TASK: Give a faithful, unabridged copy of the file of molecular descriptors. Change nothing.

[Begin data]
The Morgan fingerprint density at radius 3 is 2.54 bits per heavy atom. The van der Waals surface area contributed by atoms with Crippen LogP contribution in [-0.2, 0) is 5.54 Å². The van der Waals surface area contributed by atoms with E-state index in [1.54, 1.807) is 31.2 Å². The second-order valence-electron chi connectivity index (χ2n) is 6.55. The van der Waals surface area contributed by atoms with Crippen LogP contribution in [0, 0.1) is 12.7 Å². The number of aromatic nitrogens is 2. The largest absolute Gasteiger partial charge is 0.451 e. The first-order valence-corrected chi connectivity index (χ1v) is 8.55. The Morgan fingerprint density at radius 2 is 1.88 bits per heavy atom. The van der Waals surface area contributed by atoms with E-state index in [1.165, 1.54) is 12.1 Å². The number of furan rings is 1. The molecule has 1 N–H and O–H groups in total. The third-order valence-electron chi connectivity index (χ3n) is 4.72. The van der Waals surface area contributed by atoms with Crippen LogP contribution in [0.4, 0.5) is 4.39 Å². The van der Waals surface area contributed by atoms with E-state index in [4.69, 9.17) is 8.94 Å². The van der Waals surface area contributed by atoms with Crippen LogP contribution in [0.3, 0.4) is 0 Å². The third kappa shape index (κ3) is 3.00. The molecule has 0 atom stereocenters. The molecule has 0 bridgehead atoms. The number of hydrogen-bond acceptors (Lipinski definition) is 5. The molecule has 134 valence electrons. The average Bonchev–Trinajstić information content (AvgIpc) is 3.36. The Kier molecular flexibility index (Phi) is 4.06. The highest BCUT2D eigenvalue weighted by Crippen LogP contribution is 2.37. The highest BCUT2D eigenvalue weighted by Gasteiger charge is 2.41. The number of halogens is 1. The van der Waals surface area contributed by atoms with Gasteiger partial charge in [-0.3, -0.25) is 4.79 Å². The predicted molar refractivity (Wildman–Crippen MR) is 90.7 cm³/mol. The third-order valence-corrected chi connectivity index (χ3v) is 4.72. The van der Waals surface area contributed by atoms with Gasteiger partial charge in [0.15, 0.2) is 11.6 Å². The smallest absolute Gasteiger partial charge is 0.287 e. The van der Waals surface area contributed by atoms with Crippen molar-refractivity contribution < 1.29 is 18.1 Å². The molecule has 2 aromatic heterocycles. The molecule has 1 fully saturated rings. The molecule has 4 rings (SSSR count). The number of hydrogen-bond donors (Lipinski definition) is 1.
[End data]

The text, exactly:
The Morgan fingerprint density at radius 3 is 2.54 bits per heavy atom. The van der Waals surface area contributed by atoms with Crippen LogP contribution in [-0.2, 0) is 5.54 Å². The van der Waals surface area contributed by atoms with E-state index in [1.54, 1.807) is 31.2 Å². The second-order valence-electron chi connectivity index (χ2n) is 6.55. The van der Waals surface area contributed by atoms with Crippen LogP contribution in [0, 0.1) is 12.7 Å². The number of aromatic nitrogens is 2. The largest absolute Gasteiger partial charge is 0.451 e. The first-order valence-corrected chi connectivity index (χ1v) is 8.55. The Morgan fingerprint density at radius 2 is 1.88 bits per heavy atom. The van der Waals surface area contributed by atoms with E-state index in [1.165, 1.54) is 12.1 Å². The number of furan rings is 1. The molecule has 1 N–H and O–H groups in total. The third-order valence-electron chi connectivity index (χ3n) is 4.72. The van der Waals surface area contributed by atoms with Crippen LogP contribution in [0.4, 0.5) is 4.39 Å². The van der Waals surface area contributed by atoms with E-state index in [4.69, 9.17) is 8.94 Å². The van der Waals surface area contributed by atoms with Crippen LogP contribution in [0.3, 0.4) is 0 Å². The third kappa shape index (κ3) is 3.00. The molecule has 0 atom stereocenters. The molecule has 0 bridgehead atoms. The number of hydrogen-bond acceptors (Lipinski definition) is 5. The molecule has 134 valence electrons. The average Bonchev–Trinajstić information content (AvgIpc) is 3.36. The Kier molecular flexibility index (Phi) is 4.06. The highest BCUT2D eigenvalue weighted by Crippen LogP contribution is 2.37. The highest BCUT2D eigenvalue weighted by Gasteiger charge is 2.41. The number of halogens is 1. The van der Waals surface area contributed by atoms with Gasteiger partial charge in [-0.3, -0.25) is 4.79 Å². The predicted molar refractivity (Wildman–Crippen MR) is 90.7 cm³/mol. The third-order valence-corrected chi connectivity index (χ3v) is 4.72. The van der Waals surface area contributed by atoms with Gasteiger partial charge in [0.15, 0.2) is 11.6 Å². The smallest absolute Gasteiger partial charge is 0.287 e. The van der Waals surface area contributed by atoms with Crippen molar-refractivity contribution < 1.29 is 18.1 Å². The molecule has 2 aromatic heterocycles. The molecule has 1 fully saturated rings. The molecule has 4 rings (SSSR count). The number of hydrogen-bond donors (Lipinski definition) is 1.